Jonathan Snook on managing the complexity between what designers make and what developers end up building:
Everything that a designer draws in a Sketch or Photoshop file needs to be turned into code. Code needs to be developed, delivered to the user, and maintained by the team.
That means that complexity in design can lead to complexity in code.
That’s not to say that complexity isn’t allowed. However, it is important to consider what the impact of that complexity is—especially as it relates to your codebase.
Jonathan continues in that post to argue that designers and developers need to be in a constant feedback loop in order to properly assess whether the complexity of the design is worth the complexity of the engineering solution.
I’ve been thinking about this sort of thing for a really long time as it applies to my work in design systems — I have a feeling this issue stems from the fact that designers and developers are trading with different currencies. Designers generally care about the user experience above anything else while developers may prioritize the code under the hood, willing to over-engineer something for this one tiny detail.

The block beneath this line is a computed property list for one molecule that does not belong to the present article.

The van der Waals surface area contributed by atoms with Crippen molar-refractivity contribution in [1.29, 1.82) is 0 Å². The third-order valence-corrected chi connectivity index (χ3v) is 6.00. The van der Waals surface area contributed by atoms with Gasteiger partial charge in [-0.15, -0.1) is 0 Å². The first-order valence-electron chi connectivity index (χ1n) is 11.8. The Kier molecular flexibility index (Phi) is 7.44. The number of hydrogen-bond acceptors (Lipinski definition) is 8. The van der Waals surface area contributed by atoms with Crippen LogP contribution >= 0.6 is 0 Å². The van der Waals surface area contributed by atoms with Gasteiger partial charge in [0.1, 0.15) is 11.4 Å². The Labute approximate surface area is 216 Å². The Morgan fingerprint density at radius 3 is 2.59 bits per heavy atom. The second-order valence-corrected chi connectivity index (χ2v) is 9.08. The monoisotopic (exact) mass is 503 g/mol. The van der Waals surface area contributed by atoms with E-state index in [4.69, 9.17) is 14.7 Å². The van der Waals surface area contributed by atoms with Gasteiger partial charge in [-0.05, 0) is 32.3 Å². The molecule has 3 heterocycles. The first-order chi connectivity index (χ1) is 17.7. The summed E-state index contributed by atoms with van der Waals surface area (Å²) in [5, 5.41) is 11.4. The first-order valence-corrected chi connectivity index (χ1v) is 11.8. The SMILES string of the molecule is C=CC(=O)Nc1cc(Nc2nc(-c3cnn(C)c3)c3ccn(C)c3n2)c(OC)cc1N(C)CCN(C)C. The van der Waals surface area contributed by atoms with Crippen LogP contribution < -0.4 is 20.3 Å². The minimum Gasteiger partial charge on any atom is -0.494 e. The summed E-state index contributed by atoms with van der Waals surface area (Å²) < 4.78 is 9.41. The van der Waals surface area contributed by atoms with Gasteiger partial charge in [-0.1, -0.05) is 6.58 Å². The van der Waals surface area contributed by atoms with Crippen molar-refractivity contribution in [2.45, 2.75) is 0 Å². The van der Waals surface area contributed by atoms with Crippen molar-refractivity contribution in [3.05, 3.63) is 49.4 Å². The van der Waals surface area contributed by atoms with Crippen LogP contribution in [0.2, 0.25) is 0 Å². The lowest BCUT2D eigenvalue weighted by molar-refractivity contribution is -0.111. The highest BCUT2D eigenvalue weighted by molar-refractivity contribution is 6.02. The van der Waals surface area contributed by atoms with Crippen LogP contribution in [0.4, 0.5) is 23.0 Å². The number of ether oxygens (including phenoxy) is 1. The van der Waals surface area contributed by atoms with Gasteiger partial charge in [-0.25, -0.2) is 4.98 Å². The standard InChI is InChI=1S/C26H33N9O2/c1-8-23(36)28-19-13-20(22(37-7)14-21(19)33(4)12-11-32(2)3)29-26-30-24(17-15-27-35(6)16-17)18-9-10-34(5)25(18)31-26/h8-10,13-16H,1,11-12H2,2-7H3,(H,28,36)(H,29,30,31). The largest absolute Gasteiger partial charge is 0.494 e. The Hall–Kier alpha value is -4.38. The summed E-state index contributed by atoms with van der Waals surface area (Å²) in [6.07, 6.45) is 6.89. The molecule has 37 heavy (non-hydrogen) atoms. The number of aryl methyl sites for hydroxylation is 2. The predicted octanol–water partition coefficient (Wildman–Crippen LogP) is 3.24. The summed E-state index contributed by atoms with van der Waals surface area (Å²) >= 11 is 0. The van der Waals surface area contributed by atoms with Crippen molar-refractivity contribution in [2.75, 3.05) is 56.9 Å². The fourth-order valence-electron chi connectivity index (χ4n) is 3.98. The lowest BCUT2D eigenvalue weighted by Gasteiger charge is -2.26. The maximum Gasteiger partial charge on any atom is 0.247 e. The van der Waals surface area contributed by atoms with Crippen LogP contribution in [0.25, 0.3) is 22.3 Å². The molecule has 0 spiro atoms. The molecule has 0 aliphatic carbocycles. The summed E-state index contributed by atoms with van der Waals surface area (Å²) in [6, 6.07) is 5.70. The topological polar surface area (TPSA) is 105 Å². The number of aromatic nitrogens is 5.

As Snook mentions later in his post, pattern libraries won’t solve this problem entirely:
This is why it’s important to have these conversations during the design process. It’s important to understand what the priorities are within your team. It’s important to understand what tradeoffs you’re willing to make. Without consensus within your team, you’ll continue to butt heads as the requirements of the front-end development team conflict with the requirements of the design team.
So, the best way to get those two groups to exchange the same currency is with talking, instead of tools. Or, perhaps by designing with code.
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